Elevated CRP levels in the plasma, a well-established marker of inflammation, at diagnosis correlate with higher tumor stage and grading and poorer clinical outcome in pancreatic cancer[57]. Patients with CRP greater than 13 mg/L had improved survival with ruxolitinib and capecitabine compared to capecitabine and placebo in a randomized phase II study also known as the RECAP study enrolling 127 patients with metastatic pancreatic cancer (median overall survival of 83 d vs 55 d, P = 0.01)[58]. The CRP level could be a useful marker for patient stratification in the management of pancreatic cancer, and the JAK inhibitor ruxolitinib may improve clinical outcome in patients with elevated CRP. An ongoing phase III study, known as JANUS 2, is examining these promising leads as a second-line setting in patients with advanced pancreatic cancer[59].

There is high prevalence of BRCA1/2 mutations in Ashkenazi Jewish with pancreatic cancer[60]. The BRCA1 and BRCA2 gene encodes large proteins that coordinate the homologous recombination repair double strand breaks (DSBs) pathway. Poly ADP-ribose polymerases (PARP) are a family of nuclear enzymes that regulates the repair of DNA single-strand breaks through the base-excision repair (BER) pathway. Since BRCA1/2-mutated tumors cannot utilize homologous recombination to repair DSBs, exposing these cells to PARP inhibitor, which shuts down BER rescue pathway, will lead to accumulation of DNA damage, genomic instability and cell death, also known as synthetic lethality[61]. Investigators from Memorial Sloan-Kettering Cancer Center have reported high response rate with combination of gemcitabine, cisplatin and veliparib, a PARP inhibitor, as first-line treatment in patients with andvanced pancreatic cancer and mutant BRCA[62]. Ongoing phase II randomized study comparing gemcitabine and cisplatin with and without veliparib is currently underway (NCT01585805). This study will most likely provide us the information on using BRAC mutation as a biomarker for personalized treatment.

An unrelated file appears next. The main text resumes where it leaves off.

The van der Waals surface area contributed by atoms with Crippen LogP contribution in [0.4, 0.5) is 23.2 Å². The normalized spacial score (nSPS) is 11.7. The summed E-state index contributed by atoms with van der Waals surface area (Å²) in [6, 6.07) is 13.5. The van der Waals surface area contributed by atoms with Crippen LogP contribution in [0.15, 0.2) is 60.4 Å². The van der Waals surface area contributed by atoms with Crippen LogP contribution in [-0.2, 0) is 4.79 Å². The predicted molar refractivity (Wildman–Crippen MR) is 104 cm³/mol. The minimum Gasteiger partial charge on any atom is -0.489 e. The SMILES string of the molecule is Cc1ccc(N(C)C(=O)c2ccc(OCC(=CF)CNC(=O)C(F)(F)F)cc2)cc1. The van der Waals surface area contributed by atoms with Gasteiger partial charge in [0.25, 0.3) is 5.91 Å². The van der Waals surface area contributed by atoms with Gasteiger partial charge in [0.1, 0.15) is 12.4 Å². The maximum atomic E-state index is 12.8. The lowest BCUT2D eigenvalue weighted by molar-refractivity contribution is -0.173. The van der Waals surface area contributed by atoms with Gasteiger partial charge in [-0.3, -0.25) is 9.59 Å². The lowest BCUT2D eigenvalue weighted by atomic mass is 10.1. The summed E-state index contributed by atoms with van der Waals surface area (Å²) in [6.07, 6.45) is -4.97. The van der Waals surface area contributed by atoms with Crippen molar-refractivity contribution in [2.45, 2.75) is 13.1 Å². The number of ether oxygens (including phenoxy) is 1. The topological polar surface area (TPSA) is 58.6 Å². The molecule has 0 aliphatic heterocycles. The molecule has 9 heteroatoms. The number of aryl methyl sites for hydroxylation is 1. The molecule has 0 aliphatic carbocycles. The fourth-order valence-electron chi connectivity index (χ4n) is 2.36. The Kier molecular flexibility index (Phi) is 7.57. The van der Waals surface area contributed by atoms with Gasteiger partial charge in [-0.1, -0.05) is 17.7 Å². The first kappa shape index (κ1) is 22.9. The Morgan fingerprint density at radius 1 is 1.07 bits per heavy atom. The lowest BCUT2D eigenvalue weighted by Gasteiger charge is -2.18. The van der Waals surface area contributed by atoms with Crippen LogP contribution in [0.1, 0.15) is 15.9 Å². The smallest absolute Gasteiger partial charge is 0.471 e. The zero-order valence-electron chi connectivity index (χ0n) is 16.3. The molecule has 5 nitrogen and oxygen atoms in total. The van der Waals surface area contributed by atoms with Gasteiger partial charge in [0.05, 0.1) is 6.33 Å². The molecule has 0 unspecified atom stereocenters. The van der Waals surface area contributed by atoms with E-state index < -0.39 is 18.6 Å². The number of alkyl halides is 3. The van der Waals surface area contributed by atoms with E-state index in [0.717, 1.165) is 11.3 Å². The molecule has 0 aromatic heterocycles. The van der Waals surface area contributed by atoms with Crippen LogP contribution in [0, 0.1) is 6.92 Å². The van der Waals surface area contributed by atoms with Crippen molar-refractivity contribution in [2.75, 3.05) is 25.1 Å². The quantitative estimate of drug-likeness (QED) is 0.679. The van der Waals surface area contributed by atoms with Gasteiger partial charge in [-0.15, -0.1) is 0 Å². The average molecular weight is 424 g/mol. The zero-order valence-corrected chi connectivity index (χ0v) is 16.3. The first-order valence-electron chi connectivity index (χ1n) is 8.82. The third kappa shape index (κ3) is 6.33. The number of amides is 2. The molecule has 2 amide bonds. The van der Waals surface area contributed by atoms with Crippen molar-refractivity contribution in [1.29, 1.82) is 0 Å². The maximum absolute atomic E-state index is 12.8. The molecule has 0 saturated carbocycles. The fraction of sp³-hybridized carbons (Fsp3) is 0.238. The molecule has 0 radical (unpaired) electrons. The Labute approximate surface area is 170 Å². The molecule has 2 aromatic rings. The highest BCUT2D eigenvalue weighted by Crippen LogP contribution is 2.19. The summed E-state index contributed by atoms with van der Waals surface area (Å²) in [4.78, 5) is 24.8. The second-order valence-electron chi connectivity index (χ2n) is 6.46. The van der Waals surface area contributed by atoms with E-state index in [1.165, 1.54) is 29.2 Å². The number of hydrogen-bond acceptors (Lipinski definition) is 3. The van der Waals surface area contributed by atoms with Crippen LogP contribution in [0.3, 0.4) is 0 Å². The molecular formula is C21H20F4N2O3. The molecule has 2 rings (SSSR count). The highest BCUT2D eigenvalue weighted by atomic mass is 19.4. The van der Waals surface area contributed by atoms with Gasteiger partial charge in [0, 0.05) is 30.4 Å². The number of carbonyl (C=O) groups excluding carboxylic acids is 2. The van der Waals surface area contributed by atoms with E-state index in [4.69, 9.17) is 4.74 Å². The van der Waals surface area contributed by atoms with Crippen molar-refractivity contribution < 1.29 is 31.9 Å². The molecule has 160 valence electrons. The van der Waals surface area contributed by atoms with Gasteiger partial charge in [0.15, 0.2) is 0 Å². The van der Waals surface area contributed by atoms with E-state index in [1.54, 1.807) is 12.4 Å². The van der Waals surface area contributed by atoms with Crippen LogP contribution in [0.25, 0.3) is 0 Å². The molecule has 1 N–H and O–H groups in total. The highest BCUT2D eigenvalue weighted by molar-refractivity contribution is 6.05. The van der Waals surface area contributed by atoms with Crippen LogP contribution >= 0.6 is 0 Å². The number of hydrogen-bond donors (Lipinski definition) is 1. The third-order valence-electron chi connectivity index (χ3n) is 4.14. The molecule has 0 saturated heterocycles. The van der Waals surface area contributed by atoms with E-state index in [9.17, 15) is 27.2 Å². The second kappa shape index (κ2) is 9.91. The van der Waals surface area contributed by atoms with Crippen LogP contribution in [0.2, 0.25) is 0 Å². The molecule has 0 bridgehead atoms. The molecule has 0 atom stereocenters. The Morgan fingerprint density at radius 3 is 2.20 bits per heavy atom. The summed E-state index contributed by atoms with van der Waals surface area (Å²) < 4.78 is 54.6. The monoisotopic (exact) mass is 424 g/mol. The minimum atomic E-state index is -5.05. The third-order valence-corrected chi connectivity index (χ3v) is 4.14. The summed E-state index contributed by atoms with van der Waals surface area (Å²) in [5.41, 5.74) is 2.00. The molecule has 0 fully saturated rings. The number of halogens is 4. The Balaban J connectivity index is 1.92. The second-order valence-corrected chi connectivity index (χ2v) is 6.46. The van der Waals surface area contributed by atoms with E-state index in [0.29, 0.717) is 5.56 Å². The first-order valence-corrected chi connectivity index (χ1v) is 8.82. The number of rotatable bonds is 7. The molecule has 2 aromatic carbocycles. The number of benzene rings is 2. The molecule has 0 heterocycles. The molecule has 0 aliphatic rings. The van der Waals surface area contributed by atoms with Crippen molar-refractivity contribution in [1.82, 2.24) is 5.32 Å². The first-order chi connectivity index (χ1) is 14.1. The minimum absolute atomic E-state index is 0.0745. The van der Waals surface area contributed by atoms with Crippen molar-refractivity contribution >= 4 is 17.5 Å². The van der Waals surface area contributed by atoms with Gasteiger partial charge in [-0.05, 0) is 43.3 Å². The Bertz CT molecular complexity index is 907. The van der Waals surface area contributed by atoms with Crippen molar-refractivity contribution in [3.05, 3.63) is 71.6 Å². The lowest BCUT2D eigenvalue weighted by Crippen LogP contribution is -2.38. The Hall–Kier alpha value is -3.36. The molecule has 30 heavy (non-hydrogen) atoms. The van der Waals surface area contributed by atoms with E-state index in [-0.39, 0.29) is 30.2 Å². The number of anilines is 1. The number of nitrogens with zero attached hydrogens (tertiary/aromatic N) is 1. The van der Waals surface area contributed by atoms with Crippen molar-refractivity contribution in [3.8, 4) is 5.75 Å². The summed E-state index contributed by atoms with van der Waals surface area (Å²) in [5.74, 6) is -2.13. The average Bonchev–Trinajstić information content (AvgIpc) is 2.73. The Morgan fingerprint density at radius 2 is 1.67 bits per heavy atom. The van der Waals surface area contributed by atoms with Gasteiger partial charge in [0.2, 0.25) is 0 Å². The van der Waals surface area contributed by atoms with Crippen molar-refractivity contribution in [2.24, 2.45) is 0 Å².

The need for more effective treatment regimens for resectable pancreatic cancer is highlighted by the continued relatively low survival even in patients who receive surgical resection. Several studies utilizing more active chemotherapy regimens are pending results, and additional studies are ongoing. There also remains the need for accurate and cost-effective biomarkers to aid in the management of pancreatic cancer.


P- Reviewer: Nentwich MF, Yamagata M S- Editor: Kong JX L- Editor: A E- Editor: Jiao XK